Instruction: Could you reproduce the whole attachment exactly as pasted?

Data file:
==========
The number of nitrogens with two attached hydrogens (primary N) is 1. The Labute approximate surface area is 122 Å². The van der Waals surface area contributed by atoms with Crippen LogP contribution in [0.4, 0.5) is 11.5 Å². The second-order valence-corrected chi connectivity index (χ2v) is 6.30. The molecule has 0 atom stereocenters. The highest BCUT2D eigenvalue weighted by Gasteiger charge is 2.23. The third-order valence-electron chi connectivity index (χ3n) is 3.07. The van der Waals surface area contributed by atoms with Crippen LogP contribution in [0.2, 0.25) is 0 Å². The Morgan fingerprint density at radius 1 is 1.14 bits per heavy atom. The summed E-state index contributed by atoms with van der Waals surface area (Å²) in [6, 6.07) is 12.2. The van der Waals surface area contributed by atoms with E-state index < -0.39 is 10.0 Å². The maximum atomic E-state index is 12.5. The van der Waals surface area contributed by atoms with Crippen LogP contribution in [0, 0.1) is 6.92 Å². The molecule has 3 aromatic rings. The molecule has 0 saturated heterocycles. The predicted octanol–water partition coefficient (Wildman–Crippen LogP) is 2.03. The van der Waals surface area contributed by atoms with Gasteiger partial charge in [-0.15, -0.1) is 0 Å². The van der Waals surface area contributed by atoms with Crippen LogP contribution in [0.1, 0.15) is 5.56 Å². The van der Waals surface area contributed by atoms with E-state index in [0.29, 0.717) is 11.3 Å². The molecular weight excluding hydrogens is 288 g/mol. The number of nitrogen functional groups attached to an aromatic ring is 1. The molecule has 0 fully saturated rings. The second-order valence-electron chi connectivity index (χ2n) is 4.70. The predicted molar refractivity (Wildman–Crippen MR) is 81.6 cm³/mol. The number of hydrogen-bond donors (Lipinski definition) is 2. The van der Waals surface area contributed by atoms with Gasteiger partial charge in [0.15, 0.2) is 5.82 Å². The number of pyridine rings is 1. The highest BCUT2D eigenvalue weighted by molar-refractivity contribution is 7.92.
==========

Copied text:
The number of nitrogens with two attached hydrogens (primary N) is 1. The Labute approximate surface area is 122 Å². The van der Waals surface area contributed by atoms with Crippen LogP contribution in [0.4, 0.5) is 11.5 Å². The second-order valence-corrected chi connectivity index (χ2v) is 6.30. The molecule has 0 atom stereocenters. The highest BCUT2D eigenvalue weighted by Gasteiger charge is 2.23. The third-order valence-electron chi connectivity index (χ3n) is 3.07. The van der Waals surface area contributed by atoms with Crippen LogP contribution in [0.2, 0.25) is 0 Å². The Morgan fingerprint density at radius 1 is 1.14 bits per heavy atom. The summed E-state index contributed by atoms with van der Waals surface area (Å²) in [6, 6.07) is 12.2. The van der Waals surface area contributed by atoms with E-state index < -0.39 is 10.0 Å². The maximum atomic E-state index is 12.5. The van der Waals surface area contributed by atoms with Crippen LogP contribution in [0, 0.1) is 6.92 Å². The molecule has 3 aromatic rings. The molecule has 0 saturated heterocycles. The predicted octanol–water partition coefficient (Wildman–Crippen LogP) is 2.03. The van der Waals surface area contributed by atoms with Gasteiger partial charge in [-0.15, -0.1) is 0 Å². The van der Waals surface area contributed by atoms with Crippen LogP contribution in [0.1, 0.15) is 5.56 Å². The van der Waals surface area contributed by atoms with E-state index in [0.29, 0.717) is 11.3 Å². The molecular weight excluding hydrogens is 288 g/mol. The number of nitrogen functional groups attached to an aromatic ring is 1. The molecule has 0 fully saturated rings. The second-order valence-electron chi connectivity index (χ2n) is 4.70. The predicted molar refractivity (Wildman–Crippen MR) is 81.6 cm³/mol. The number of hydrogen-bond donors (Lipinski definition) is 2. The van der Waals surface area contributed by atoms with Gasteiger partial charge in [0.15, 0.2) is 5.82 Å². The number of pyridine rings is 1. The highest BCUT2D eigenvalue weighted by molar-refractivity contribution is 7.92.